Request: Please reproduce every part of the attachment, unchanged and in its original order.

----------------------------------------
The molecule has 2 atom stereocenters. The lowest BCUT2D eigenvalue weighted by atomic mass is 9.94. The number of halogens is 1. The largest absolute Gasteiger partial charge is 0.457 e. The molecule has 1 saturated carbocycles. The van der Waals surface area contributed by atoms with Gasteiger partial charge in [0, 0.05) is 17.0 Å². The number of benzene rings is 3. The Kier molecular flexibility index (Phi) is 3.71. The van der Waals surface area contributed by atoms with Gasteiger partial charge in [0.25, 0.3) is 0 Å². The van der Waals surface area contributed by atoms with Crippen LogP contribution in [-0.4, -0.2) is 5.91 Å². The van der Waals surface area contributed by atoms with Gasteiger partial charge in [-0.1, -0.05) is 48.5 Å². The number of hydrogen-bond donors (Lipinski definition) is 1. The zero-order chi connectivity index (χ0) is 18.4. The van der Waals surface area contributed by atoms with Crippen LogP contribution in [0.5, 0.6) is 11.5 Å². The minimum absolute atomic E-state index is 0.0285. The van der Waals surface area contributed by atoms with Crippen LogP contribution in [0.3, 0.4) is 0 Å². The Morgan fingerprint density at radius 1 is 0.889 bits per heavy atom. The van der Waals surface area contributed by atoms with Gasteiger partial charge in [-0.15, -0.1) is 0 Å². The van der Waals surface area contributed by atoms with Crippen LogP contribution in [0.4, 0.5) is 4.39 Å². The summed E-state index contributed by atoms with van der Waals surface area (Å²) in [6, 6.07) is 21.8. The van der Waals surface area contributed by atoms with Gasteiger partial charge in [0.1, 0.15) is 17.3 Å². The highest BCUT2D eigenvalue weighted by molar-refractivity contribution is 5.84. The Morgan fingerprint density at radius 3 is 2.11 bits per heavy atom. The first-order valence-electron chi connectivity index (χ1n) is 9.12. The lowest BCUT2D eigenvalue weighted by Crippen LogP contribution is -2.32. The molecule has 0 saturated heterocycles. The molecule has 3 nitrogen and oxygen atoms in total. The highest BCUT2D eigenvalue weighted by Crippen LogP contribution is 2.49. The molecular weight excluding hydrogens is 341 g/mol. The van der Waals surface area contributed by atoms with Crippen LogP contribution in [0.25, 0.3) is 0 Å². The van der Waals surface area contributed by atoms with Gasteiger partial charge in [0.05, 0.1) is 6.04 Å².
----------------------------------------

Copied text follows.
The molecule has 2 atom stereocenters. The lowest BCUT2D eigenvalue weighted by atomic mass is 9.94. The number of halogens is 1. The largest absolute Gasteiger partial charge is 0.457 e. The molecule has 1 saturated carbocycles. The van der Waals surface area contributed by atoms with Gasteiger partial charge in [0, 0.05) is 17.0 Å². The number of benzene rings is 3. The Kier molecular flexibility index (Phi) is 3.71. The van der Waals surface area contributed by atoms with Gasteiger partial charge in [0.25, 0.3) is 0 Å². The van der Waals surface area contributed by atoms with Crippen LogP contribution in [-0.4, -0.2) is 5.91 Å². The van der Waals surface area contributed by atoms with Gasteiger partial charge in [-0.1, -0.05) is 48.5 Å². The number of hydrogen-bond donors (Lipinski definition) is 1. The zero-order chi connectivity index (χ0) is 18.4. The van der Waals surface area contributed by atoms with Crippen LogP contribution in [0.5, 0.6) is 11.5 Å². The minimum absolute atomic E-state index is 0.0285. The van der Waals surface area contributed by atoms with Crippen LogP contribution in [0.3, 0.4) is 0 Å². The Morgan fingerprint density at radius 1 is 0.889 bits per heavy atom. The van der Waals surface area contributed by atoms with Gasteiger partial charge in [-0.15, -0.1) is 0 Å². The van der Waals surface area contributed by atoms with Crippen LogP contribution in [0.4, 0.5) is 4.39 Å². The summed E-state index contributed by atoms with van der Waals surface area (Å²) in [6, 6.07) is 21.8. The van der Waals surface area contributed by atoms with Gasteiger partial charge in [0.1, 0.15) is 17.3 Å². The highest BCUT2D eigenvalue weighted by molar-refractivity contribution is 5.84. The Morgan fingerprint density at radius 3 is 2.11 bits per heavy atom. The first-order valence-electron chi connectivity index (χ1n) is 9.12. The lowest BCUT2D eigenvalue weighted by Crippen LogP contribution is -2.32. The molecule has 0 saturated heterocycles. The molecule has 3 nitrogen and oxygen atoms in total. The highest BCUT2D eigenvalue weighted by Crippen LogP contribution is 2.49. The molecular weight excluding hydrogens is 341 g/mol. The van der Waals surface area contributed by atoms with Crippen LogP contribution in [0.25, 0.3) is 0 Å². The van der Waals surface area contributed by atoms with Gasteiger partial charge in [0.05, 0.1) is 6.04 Å².